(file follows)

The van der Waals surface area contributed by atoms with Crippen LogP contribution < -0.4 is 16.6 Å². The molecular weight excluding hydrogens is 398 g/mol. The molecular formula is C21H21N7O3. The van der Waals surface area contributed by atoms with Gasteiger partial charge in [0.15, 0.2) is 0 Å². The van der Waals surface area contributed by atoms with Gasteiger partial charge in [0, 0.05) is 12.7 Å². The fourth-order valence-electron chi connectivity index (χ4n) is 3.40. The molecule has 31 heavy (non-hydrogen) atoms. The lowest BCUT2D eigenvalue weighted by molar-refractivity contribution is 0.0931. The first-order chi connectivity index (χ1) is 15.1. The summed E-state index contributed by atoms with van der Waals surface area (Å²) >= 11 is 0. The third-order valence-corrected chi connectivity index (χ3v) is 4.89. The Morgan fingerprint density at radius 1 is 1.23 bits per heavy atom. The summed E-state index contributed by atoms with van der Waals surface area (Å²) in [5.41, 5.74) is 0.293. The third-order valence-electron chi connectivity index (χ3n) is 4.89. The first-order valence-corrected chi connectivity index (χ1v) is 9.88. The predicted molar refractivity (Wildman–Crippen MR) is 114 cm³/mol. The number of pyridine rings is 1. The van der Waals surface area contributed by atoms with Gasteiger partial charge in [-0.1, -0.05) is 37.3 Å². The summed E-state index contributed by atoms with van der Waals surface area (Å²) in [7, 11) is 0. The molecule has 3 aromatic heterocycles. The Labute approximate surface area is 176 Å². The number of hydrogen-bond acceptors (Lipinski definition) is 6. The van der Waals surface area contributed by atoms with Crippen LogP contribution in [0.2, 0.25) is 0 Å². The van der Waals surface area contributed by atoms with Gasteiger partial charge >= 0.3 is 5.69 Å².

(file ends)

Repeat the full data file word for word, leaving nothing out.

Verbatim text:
The van der Waals surface area contributed by atoms with Crippen LogP contribution < -0.4 is 16.6 Å². The molecular weight excluding hydrogens is 398 g/mol. The molecular formula is C21H21N7O3. The van der Waals surface area contributed by atoms with Gasteiger partial charge in [0.15, 0.2) is 0 Å². The van der Waals surface area contributed by atoms with Gasteiger partial charge in [0, 0.05) is 12.7 Å². The fourth-order valence-electron chi connectivity index (χ4n) is 3.40. The molecule has 31 heavy (non-hydrogen) atoms. The lowest BCUT2D eigenvalue weighted by molar-refractivity contribution is 0.0931. The first-order chi connectivity index (χ1) is 15.1. The summed E-state index contributed by atoms with van der Waals surface area (Å²) >= 11 is 0. The third-order valence-corrected chi connectivity index (χ3v) is 4.89. The Morgan fingerprint density at radius 1 is 1.23 bits per heavy atom. The summed E-state index contributed by atoms with van der Waals surface area (Å²) in [5.41, 5.74) is 0.293. The third-order valence-electron chi connectivity index (χ3n) is 4.89. The first-order valence-corrected chi connectivity index (χ1v) is 9.88. The predicted molar refractivity (Wildman–Crippen MR) is 114 cm³/mol. The number of pyridine rings is 1. The van der Waals surface area contributed by atoms with Gasteiger partial charge in [-0.1, -0.05) is 37.3 Å². The summed E-state index contributed by atoms with van der Waals surface area (Å²) in [7, 11) is 0. The molecule has 3 aromatic heterocycles. The Labute approximate surface area is 176 Å². The number of hydrogen-bond acceptors (Lipinski definition) is 6. The van der Waals surface area contributed by atoms with Crippen LogP contribution in [0.2, 0.25) is 0 Å². The van der Waals surface area contributed by atoms with Gasteiger partial charge >= 0.3 is 5.69 Å².